Directors of a Northern Virginia firm that lured millions of dollars from unwary, local investors for purchases of nonexistent Portuguese wines, improperly forced the firm to pay for Rolls-Royces, a $320,000 yacht, interest-free loans and various personal expenses, a federal judge has ruled.

Judge James C. Cacheris, in an order filed in Alexandria District Court, found the Vienna-based Vortex Corp. and six of its directors liable for damages over what the judge labeled "gross mismanagement . . . and corporate waste arising from their improper transactions and self-dealing." He ordered the firm placed in receivership, saying its directors had "displayed continuous conduct which at its best amounts to recklessness and a conscious disregard for the rights of others."

Cacheris said the irregularities included purchase of three Rolls-Royces, a Mercedes-Benz and a Lincoln Town Sedan bought by Vortex at a cost of $176,908, although they served no legitimate business use. The firm also paid rent for and expenses of a yacht, the Waterbed, owned by a director and docked in the Washington area. The judge said the yacht was used only once to entertain Vortex customers.

Vortex and one of its directors, John D. Schrott Jr. of McLean, were alleged in a 1974 Securities and Exchange Commission complaint to have helped funnel hundreds of investors into a $26 million pyramid scheme involving contracts on nonexistent "industrial" wines from Portugual. Schrott, once touted as a financial wizard while still in his 20s, later signed a consent decree promising not to sell any unregistered securities.

Another McLean businessman, former Vortex vice president Robert Dale Johnson, pleaded guilty to stock and mail fraud in the case and served a six-year prison term in connection with the scandal.

"We don't feel in all respects that the findings are correct," Schrott said yesterday. As for the automobiles, he said: "We find the ruling very much not accurate. They were for business purposes." Schrott said the firm will file motions seeking to amend the judgment and may appeal "some portions" of it.

Named with Schrott as defendants were his parents, Mr. and Mrs. John D. Schrott Sr.; his sister and brother-in-law, Carol S. and David B. Crouse, and Robert Terry Simmons. All live in McLean. Cacheris dropped one director originally named as a defendant, J. Dent Farr, during a five-day trial of the case in April.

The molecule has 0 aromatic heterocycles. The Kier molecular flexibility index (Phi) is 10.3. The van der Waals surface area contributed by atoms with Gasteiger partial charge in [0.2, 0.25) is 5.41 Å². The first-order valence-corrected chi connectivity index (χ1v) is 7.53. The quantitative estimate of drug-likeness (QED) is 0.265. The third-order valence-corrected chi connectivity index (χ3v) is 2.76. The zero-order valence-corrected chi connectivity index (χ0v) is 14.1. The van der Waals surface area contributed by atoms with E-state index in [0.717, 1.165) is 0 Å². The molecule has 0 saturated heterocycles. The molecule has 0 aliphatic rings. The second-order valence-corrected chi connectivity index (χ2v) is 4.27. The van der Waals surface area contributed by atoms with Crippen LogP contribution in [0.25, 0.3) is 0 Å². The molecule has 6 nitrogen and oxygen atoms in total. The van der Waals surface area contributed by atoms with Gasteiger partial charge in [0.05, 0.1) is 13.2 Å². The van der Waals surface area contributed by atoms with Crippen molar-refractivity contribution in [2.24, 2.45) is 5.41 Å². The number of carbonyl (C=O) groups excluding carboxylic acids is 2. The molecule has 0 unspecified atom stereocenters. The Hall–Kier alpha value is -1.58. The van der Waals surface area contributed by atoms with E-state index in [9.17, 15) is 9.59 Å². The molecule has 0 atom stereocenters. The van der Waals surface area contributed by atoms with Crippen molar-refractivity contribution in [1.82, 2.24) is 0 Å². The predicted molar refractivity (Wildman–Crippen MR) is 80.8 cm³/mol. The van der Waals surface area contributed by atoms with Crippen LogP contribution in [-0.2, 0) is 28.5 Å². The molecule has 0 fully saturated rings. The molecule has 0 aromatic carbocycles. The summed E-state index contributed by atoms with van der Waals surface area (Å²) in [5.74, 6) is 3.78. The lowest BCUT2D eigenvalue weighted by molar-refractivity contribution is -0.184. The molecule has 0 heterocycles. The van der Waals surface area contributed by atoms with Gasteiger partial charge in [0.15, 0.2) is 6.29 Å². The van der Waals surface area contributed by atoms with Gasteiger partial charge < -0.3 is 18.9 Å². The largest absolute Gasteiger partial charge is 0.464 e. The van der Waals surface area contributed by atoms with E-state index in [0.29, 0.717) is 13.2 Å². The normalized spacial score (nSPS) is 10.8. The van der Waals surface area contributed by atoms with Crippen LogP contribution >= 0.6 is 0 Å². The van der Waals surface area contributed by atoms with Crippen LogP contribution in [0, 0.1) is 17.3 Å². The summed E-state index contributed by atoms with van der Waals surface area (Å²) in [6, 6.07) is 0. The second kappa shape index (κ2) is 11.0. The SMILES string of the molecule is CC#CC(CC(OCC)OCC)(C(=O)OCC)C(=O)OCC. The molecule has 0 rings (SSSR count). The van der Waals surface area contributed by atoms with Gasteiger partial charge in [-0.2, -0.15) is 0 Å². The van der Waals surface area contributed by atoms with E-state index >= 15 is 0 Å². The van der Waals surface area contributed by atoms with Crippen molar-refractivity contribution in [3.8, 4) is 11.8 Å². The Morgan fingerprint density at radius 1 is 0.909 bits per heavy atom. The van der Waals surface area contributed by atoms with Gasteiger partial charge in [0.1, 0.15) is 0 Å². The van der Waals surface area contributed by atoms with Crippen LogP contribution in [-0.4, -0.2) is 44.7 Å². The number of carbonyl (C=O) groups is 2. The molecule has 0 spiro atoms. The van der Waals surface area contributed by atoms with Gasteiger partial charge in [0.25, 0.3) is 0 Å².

The suits were brought by two individual shareholders from New Jersey and Connecticut; World University, a Puerto Rican nonprofit organization that owns shares in the company, and Risdon Corp. Cacheris earlier dismissed Risdon from the case because it has been sued by Vortex in federal court in Bridgeport, Conn., in a securities dispute.

Since the wine scandal, the judge said, the company's fortunes have dwindled. Its sole active subsidiary is Metalcrafters Inc. of Richmond, a manufacturer of conveyor systems and other metal products. Cacheris ordered that a special master set damages in the case.

Included by the judge in a litany of alleged wrongdoing by the directors:

* That between 1974 and 1981, Schrott shuffled furniture and artwork -- some of it valued at up to $105,000 -- among his parents, his sister and Metalcrafters in order to "shield the property and income from creditors."

* That Vortex officers were overpaid. Schrott Sr.'s salary in 1979 was $71,906 and in 1980 was $69,787. "When asked about the corporation affairs . . . Schrott Sr. admitted he did not know anything about the inner workings of the corporation," the judge said.

* That the directors authorized political contributions to unidentified candidates in Virginia's 1973 governor's race and the 1977 House of Delegates campaign without any business justification.

* That the Schrotts enjoyed the benefits of interest-free loans and had security systems installed in their McLean homes at company expense. Vortex also footed the bill for personal travel by the Schrotts and Simmons and reimbursed the Schrotts for personal telephone expenses.

* That in 1974 Vortex forgave debts totaling about $100,000 to John Schrott Jr. for "no legitimate business purpose."